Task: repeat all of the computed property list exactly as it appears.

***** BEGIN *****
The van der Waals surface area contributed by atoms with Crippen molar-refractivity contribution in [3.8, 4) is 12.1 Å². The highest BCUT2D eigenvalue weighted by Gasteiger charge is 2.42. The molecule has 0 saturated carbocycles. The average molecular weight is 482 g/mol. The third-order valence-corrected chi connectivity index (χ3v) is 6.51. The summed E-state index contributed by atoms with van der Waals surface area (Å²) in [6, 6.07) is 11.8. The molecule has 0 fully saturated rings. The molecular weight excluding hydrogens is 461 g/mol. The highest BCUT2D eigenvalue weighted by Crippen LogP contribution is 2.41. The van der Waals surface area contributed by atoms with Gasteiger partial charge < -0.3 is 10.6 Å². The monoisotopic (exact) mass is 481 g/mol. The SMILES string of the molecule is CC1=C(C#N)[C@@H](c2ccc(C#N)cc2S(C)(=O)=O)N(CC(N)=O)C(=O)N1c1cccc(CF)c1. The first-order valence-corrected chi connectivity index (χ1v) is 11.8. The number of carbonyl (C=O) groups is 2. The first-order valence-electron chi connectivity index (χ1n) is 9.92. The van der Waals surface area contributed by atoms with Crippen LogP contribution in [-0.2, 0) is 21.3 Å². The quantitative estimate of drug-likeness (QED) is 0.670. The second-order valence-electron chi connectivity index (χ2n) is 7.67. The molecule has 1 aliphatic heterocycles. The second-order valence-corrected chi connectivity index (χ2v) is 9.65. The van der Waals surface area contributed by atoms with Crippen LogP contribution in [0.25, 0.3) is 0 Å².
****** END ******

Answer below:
The van der Waals surface area contributed by atoms with Crippen molar-refractivity contribution in [3.8, 4) is 12.1 Å². The highest BCUT2D eigenvalue weighted by Gasteiger charge is 2.42. The molecule has 0 saturated carbocycles. The average molecular weight is 482 g/mol. The third-order valence-corrected chi connectivity index (χ3v) is 6.51. The summed E-state index contributed by atoms with van der Waals surface area (Å²) in [6, 6.07) is 11.8. The molecule has 0 fully saturated rings. The molecular weight excluding hydrogens is 461 g/mol. The highest BCUT2D eigenvalue weighted by Crippen LogP contribution is 2.41. The van der Waals surface area contributed by atoms with Gasteiger partial charge < -0.3 is 10.6 Å². The monoisotopic (exact) mass is 481 g/mol. The SMILES string of the molecule is CC1=C(C#N)[C@@H](c2ccc(C#N)cc2S(C)(=O)=O)N(CC(N)=O)C(=O)N1c1cccc(CF)c1. The first-order valence-corrected chi connectivity index (χ1v) is 11.8. The number of carbonyl (C=O) groups is 2. The first-order valence-electron chi connectivity index (χ1n) is 9.92. The van der Waals surface area contributed by atoms with Crippen LogP contribution in [-0.2, 0) is 21.3 Å². The quantitative estimate of drug-likeness (QED) is 0.670. The second-order valence-electron chi connectivity index (χ2n) is 7.67. The molecule has 1 aliphatic heterocycles. The second-order valence-corrected chi connectivity index (χ2v) is 9.65. The van der Waals surface area contributed by atoms with Crippen LogP contribution in [0.25, 0.3) is 0 Å².